Anthony Davis put his stamp on the game in the third quarter when it felt like he was everywhere on both ends of the ball. He certainly wasn’t alone as the Pelicans outscored the Warriors by an impressive 11 points, and it would have been more had Kevin Durant not been using a flamethrower as a hand toward the end of the 12-minute period. Ian Clark began cooking with gas in the second half en route to serving up a revenge game special against his former team, and the collective effort of everyone wearing a bright red uniform fueled the surge toward victory.


The final quarter would have been an appropriate time for a Stephen Curry surge, but he never really got it going in a game that was a wire-to-wire Pelicans win. Instead, Holiday, Rondo, and Davis continued to dominate the action, and a postseason crowd that can’t get enough of their team was treated to a brilliant Friday night special.


Rockets 113, Jazz 92: Houston leads Utah, 2-1


Joe Ingles canning the opening three was the highlight of Utah’s first quarter with the Rockets getting out to a quick 17-point lead. MVP frontrunner James Harden set the tone for his team with five dimes in a quarter that featured 10 total for Houston—and a whopping zero turnovers— but it was far from a one-man show as Harden had plenty of help from his supporting cast. Clint Capela will likely be one of the unsung heroes for Houston assuming the Rockets advance, but nobody should allow his performance to go under-appreciated nor overlooked as the big man continues to be a difference-maker at both ends of the court.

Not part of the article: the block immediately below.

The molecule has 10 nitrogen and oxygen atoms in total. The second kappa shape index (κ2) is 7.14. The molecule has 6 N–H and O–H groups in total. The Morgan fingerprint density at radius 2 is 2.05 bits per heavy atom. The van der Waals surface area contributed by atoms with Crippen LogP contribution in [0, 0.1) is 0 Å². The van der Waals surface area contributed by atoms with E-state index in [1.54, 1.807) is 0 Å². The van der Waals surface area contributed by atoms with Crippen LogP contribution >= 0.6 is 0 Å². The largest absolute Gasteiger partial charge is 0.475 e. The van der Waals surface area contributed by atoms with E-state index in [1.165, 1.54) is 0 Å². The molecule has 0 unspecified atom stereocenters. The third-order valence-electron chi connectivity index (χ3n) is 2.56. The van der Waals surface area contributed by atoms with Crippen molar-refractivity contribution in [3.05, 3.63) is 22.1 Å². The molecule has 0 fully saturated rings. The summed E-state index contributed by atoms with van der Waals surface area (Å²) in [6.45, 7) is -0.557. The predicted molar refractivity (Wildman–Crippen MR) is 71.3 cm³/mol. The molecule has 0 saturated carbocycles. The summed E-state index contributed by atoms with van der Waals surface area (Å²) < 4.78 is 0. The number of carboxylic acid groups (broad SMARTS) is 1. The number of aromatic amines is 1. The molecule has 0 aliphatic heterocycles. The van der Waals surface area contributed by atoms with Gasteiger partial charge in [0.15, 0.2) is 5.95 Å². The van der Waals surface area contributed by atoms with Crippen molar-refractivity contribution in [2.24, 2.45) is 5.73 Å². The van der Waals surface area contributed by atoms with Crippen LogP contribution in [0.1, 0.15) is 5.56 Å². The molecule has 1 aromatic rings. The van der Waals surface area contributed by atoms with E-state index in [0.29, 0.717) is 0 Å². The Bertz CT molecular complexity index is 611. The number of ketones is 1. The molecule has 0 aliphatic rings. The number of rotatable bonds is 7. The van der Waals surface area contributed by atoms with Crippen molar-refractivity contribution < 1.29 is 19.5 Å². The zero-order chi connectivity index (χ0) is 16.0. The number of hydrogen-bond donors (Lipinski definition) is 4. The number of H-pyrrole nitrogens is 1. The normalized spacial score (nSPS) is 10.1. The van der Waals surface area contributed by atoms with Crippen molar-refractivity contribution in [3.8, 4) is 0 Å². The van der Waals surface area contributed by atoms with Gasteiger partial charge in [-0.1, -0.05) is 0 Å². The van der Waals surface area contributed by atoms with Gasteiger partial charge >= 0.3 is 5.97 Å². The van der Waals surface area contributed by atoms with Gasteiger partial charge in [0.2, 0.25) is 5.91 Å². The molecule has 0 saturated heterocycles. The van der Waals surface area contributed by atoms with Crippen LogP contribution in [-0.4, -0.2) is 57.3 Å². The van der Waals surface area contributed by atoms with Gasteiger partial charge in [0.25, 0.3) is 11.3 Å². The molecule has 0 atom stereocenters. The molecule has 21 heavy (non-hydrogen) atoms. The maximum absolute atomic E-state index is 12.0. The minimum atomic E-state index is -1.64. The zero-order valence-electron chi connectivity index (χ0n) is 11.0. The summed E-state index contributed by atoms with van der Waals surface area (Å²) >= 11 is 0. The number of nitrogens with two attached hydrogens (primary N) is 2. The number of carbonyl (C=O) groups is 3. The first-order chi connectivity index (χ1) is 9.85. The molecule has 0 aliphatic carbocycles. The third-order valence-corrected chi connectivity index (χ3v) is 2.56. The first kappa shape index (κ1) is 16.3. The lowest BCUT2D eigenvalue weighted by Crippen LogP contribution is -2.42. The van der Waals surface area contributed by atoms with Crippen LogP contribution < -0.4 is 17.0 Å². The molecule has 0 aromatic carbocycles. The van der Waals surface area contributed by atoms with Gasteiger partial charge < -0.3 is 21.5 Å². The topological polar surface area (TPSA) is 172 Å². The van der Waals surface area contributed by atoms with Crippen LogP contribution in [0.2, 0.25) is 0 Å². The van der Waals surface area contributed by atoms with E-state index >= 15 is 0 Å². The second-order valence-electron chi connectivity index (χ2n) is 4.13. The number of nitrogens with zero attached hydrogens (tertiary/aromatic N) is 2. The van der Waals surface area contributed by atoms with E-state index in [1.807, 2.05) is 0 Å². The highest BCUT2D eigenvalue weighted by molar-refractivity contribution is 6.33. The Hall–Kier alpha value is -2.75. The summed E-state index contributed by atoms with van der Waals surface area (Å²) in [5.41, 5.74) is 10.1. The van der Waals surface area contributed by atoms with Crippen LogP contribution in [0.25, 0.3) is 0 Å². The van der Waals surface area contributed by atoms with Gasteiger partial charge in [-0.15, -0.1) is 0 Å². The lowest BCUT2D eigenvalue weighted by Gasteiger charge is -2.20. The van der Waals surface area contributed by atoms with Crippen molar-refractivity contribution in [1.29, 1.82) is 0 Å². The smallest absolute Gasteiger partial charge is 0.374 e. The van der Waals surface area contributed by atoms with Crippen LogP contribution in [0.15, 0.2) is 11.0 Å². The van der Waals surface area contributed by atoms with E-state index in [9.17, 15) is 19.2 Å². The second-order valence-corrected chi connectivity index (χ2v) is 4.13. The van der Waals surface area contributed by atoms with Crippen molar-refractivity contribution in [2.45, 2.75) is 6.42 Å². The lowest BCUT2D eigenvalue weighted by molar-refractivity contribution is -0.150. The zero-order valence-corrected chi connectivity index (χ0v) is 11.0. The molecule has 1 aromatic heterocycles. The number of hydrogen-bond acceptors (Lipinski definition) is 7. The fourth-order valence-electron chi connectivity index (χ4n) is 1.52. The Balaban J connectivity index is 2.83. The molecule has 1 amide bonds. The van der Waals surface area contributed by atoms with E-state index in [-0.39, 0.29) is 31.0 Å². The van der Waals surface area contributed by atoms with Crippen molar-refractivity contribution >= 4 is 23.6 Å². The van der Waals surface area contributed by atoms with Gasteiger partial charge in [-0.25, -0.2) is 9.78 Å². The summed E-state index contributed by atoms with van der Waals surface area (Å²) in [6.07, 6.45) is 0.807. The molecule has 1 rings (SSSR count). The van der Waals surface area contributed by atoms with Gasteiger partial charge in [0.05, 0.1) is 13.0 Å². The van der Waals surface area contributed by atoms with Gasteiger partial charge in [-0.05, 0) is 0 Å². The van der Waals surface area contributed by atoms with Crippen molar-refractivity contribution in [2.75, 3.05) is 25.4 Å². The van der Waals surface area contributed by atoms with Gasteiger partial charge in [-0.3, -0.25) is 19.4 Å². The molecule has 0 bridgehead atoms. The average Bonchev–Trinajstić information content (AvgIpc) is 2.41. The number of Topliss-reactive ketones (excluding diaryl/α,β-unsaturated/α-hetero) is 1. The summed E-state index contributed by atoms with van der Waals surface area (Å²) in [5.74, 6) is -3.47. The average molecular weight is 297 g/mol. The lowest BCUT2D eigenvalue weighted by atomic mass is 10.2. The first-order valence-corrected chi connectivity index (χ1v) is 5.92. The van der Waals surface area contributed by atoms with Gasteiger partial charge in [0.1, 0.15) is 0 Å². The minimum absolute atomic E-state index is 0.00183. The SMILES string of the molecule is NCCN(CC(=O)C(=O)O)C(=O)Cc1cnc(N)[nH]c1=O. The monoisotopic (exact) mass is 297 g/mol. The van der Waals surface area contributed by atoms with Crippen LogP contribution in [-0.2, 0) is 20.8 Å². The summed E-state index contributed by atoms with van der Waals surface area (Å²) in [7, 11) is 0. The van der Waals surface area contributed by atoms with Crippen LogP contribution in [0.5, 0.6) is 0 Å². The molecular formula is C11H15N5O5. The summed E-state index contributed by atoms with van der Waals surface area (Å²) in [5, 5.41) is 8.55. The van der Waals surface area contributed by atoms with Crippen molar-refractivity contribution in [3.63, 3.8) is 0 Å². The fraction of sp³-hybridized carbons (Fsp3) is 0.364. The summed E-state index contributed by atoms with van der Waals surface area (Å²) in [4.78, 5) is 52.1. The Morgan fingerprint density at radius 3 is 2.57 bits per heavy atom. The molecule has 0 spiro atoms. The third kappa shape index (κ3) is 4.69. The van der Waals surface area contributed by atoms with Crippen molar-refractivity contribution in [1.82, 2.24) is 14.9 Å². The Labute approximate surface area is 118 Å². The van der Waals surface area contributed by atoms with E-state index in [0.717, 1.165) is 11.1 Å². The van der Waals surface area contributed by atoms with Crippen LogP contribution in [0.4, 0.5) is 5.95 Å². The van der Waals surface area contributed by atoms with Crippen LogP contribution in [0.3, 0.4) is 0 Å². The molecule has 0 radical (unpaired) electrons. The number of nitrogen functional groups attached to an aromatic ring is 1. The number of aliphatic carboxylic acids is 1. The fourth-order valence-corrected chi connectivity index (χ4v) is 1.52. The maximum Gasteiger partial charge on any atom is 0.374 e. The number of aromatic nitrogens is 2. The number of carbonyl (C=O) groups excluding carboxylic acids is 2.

The second quarter saw the Rockets run away from the Jazz, taking the crowd entirely out of the game in the process with a 30-point halftime lead. Although Royce O’Neale—yes, the same Royce O’Neale who was nearly cut in favor of Joel Bolomboy—tried to bring them back with a frenetic run in the middle of the frame, that energy didn’t last long with the Rockets having an answer each time down the floor, and it certainly didn’t help that the usually sensational Donovan Mitchell had an absolutely horrific first half with a two-point showing on a forgettable 1-of-10 shooting. For all the talk of the Rockets looking vulnerable after the Jazz pulled off a surprise Game 2 victory in Houston, the conversation has quickly shifted back in the Rockets favor following a favorable Game 3. Eric Gordon, whose nickname had been dry ice coming into this one, found a good time to relocate his stroke in Utah, while Chris Paul came to play with one of his best postseason showings to date.


The second half didn’t get much better for Utah, and the Jazz also lost Derrick Favors to a left ankle sprain in the process. That makes Jae Crowder even more important than he already was, and moving forward, Favors missing time would really thin the Jazz bench with Ricky Rubio (hamstring) already out of the lineup. Although the club did show some signs of life late, finding a shovel after digging with a spoon is usually only going to yield frustration. Utah has to be happy with what O’Neale showed in this one, but there is no way the Jazz can compete in this series without their Rookie of the Year Candidate playing like a seasoned vet. Utah’s entire starting five was bad, but Mitchell was particularly ineffective with 10 points on 16 shots.


FYI: The Rockets are now 48-5 in games where Harden, Paul, and Capela suit up together.



Follow Ethan Norof on Twitter @Ethan_Norof for more fantasy basketball analysis, advice and all things Los Angeles Lakers.